On June 11, the day before the kidnapping of Israeli teens Eyal Yifrach, Gil-ad Shaer and Naftali Frenkel, a resident of Moshav Yashresh named Avraham Levy murdered his two young children in cold blood.
The horror story was the kind that would have received extensive media coverage and public outrage had it not been upstaged by the abduction.
The explanation for this is twofold. In the first place, items that involve the wider conflict between Arabs and Jews in Israel necessarily capture the attention of the international press in a way that local ones do not. Secondly, though no less important, the teenagers were deemed alive and in need of urgent rescue, whereas 14-year-old Sarah Levy and her 10-year-old brother, Yishai, were already dead.
Their tragic end nevertheless warrants recounting. Doing so is not merely a way of paying respect to their devastated mother, who has received none of the sympathy that has been heaped on the parents of Eyal, Gil-ad and Naftali, and of 16-year-old Muhammad Abu Khdeir, who was brutally burned to death on July 2 by a group of young Jewish-Israeli vigilantes out for vengeance.
Another reason for telling their tale is to examine Israeli society’s response to it, by way of contrast.
Avraham Levy and his wife, Karen — an American immigrant to Israel — divorced three years ago. According to the terms of the divorce, Karen was allowed to take the children to live in the United States (near her family), with the stipulation that they would visit their father in Israel twice a year.
In spite of the fact that Karen and the children had spent time at a shelter for battered women following repeated domestic abuse, the court determined — based on the opinion of social services professionals — that Avraham was fit to see his children.
Karen kept up her end of the deal. After moving to Columbus, Ohio, she sent the kids to Israel as scheduled. And everything was fine, or at least ostensibly so, until last month. The children arrived for the summer, as planned. They were picked up from the airport and brought to their aunt’s house, where they enjoyed a pleasant family dinner.
Afterwards, Avraham (I hesitate to call this monster their father) took them to his house. There he tied them up, stabbed them repeatedly and then slit their throats. When his dastardly, premeditated deed was done, he turned himself in to police. He killed his kids, he said, to take revenge on their mother for divorcing him.
He was indicted on Sunday. Without taking a survey, it is safe to say that everyone in this country would agree that he should rot in jail. Since Israel does not have the death penalty, prison time is the best, and worst, we can hope for such scum.
Unfortunately, he is not alone. According the National Council for the Child, there have been 71 children killed by family members. It is not clear whether this includes honor killings in Muslim families, but there are enough Jews in Israel who have committed horrendous acts on their children for other, equally sick and twisted motives.
Every time such a crime emerges, the outcry is deafening. Blame is cast on social workers, the police and the courts for not doing enough to prevent it from happening in the first place. Indeed, in this case as well, it is unfathomable to most Israelis that a man who beat up his wife and children to the point that they had to seek refuge in shelter and then move to the United States should be allowed to host his offspring unsupervised.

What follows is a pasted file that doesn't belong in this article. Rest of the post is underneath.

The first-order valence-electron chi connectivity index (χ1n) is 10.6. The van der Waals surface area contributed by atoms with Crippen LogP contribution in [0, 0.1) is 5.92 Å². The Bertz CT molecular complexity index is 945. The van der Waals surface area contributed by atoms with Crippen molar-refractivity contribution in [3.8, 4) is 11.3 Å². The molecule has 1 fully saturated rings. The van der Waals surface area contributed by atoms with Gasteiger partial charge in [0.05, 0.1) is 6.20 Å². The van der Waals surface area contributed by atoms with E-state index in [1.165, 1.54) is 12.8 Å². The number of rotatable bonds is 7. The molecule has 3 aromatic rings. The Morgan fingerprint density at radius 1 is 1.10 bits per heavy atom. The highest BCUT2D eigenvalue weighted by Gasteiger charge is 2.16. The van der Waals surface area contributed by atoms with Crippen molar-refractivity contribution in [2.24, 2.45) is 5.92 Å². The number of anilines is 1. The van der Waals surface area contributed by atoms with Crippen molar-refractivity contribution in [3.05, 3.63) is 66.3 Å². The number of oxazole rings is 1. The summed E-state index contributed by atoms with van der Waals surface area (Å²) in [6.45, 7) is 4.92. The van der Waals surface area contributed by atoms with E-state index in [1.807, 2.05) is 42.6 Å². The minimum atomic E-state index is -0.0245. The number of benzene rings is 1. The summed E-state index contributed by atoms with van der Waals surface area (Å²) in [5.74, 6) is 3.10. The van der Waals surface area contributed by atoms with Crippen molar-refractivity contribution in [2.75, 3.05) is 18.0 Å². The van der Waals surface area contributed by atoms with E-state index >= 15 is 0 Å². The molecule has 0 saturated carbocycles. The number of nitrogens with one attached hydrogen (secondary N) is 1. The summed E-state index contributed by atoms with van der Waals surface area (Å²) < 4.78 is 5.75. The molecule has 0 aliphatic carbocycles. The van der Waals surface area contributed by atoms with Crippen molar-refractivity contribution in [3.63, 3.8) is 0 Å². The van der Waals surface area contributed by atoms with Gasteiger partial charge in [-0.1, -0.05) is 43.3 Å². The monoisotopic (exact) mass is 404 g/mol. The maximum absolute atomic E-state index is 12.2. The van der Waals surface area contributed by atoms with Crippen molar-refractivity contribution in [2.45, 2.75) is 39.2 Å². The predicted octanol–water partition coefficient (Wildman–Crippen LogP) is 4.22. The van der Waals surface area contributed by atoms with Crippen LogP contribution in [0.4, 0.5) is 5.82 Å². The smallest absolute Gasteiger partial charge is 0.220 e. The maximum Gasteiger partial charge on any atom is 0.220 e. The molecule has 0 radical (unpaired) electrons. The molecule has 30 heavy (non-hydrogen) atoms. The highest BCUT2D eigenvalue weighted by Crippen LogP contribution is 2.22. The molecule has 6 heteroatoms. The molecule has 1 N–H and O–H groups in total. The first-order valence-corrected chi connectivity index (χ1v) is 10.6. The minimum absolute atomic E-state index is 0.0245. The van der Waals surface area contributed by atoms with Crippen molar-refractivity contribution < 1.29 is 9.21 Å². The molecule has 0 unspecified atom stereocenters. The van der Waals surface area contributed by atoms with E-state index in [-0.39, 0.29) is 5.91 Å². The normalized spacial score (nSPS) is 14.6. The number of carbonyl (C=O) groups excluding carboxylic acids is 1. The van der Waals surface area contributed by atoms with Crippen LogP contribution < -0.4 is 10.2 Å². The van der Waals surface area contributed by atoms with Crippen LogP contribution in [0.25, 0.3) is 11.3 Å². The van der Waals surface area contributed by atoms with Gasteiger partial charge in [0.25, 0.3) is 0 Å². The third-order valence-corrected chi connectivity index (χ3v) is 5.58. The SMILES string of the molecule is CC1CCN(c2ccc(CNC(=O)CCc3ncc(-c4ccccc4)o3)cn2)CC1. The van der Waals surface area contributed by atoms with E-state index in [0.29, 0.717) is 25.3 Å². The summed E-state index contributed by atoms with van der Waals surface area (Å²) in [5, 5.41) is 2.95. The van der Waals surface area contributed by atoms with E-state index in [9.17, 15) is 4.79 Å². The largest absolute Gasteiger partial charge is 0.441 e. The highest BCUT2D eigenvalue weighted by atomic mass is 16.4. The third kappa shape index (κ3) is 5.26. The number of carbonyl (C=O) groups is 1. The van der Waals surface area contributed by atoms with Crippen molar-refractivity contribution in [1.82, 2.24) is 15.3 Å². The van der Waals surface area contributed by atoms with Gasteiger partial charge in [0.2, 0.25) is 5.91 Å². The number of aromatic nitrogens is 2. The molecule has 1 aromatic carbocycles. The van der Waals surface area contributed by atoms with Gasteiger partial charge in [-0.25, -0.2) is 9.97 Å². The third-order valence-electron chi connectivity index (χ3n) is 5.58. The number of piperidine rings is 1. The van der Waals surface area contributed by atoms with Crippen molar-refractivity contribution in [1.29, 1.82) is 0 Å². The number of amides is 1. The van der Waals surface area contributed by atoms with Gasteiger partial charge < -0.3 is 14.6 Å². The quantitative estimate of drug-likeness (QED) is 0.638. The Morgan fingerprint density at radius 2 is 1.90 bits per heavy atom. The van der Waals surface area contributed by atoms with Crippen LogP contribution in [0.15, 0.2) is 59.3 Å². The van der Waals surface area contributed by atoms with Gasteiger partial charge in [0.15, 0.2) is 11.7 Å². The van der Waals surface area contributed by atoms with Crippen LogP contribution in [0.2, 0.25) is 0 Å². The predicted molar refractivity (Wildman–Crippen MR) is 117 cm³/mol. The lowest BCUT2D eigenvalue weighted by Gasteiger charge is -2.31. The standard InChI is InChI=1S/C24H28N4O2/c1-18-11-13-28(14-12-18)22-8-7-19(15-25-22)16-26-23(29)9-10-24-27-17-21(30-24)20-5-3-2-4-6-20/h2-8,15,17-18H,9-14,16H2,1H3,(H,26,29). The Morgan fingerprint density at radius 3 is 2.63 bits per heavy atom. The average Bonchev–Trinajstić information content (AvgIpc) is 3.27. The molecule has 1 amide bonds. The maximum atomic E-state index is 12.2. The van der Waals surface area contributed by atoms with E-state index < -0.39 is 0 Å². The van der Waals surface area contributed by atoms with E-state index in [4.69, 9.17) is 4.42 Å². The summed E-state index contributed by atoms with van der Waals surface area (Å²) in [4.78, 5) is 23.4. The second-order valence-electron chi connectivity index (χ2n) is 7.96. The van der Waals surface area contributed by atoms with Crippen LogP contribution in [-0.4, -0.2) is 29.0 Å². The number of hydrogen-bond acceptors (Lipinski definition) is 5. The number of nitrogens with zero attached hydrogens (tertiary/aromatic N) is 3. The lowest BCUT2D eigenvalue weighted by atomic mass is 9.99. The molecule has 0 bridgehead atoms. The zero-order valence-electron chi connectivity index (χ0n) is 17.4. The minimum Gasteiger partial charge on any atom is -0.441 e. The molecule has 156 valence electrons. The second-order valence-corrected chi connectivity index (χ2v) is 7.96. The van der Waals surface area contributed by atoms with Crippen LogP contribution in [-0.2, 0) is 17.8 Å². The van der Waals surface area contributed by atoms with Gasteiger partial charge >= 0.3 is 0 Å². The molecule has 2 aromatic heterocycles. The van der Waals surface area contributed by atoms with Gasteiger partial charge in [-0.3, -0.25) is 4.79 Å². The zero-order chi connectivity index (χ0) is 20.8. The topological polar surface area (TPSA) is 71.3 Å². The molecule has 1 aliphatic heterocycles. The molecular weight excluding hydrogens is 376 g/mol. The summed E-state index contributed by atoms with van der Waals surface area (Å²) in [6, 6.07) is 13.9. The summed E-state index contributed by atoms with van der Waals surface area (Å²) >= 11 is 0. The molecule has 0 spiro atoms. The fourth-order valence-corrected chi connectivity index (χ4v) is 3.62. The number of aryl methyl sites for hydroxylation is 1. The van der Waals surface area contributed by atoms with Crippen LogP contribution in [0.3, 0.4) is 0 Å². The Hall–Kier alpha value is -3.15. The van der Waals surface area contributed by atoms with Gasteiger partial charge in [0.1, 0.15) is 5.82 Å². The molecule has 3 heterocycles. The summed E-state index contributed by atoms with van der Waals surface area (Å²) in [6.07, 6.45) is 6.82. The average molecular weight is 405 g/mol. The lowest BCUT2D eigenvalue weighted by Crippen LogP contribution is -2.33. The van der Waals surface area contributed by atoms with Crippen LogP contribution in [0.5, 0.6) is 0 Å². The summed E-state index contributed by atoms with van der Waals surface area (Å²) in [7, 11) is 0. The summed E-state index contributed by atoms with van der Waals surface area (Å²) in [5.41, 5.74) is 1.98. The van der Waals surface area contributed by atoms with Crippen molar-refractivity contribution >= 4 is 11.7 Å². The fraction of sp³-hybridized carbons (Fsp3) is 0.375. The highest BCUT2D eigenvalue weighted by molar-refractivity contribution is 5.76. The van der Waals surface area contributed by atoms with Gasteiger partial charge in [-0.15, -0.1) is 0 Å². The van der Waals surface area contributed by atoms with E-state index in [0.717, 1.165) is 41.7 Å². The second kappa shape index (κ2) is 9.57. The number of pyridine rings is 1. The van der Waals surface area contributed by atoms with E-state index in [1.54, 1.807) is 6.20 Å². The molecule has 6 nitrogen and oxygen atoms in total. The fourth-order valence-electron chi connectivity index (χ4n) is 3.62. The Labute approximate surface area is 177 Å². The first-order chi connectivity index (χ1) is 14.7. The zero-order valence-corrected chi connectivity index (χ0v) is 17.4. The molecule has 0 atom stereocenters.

Be that as it may, the one thing that Israelis do not do when we hear of such unspeakable acts is blame ourselves. Other than a tiny minority of extreme leftists — who claim that the rise of violence of all kinds, including within the family, is the result of the “occupation” (which they say “corrupts” the entire fabric of society) — the majority does the opposite.
It is not merely that we do not beat our own breasts when a parent murders his child; we totally distance ourselves from it. We reiterate our disbelief that any father or mother could even contemplate harming, let alone viciously put to death, the very innocents he or she brought into the world.
As soon as such an atrocity is committed against an Arab by Jews, however, suddenly the entire country screams “mea culpa.”
This self-flagellation is going on in relation to the slaughter of poor Muhammad Abu Khdeir, whose Jewish thug killers have been apprehended by police and denounced by all. Like Avraham Levy, they should never be allowed to see the light of day. And, as in the case of Levy, if Israel were a country that imposed capital punishment, they would and should be prime candidates.
But I will not take responsibility as a Jew for their sociopathic fanaticism any more than I do as a parent for Levy’s evil treatment of his daughter and son. Nor should the state of Israel rush to vilify itself for crimes in its midst that it attempts to stomp out by democratic means.
On the contrary, we citizens should feel both proud of and grateful for this country, whose leaders and the bulk of whose populace consider violence an abomination that cannot — and will not — be tolerated.
Shame on those who have been saying otherwise.
Ruthie Blum is the author of “To Hell in a Handbasket: Carter, Obama, and the ‘Arab Spring.'” This article was originally published by Israel Hayom.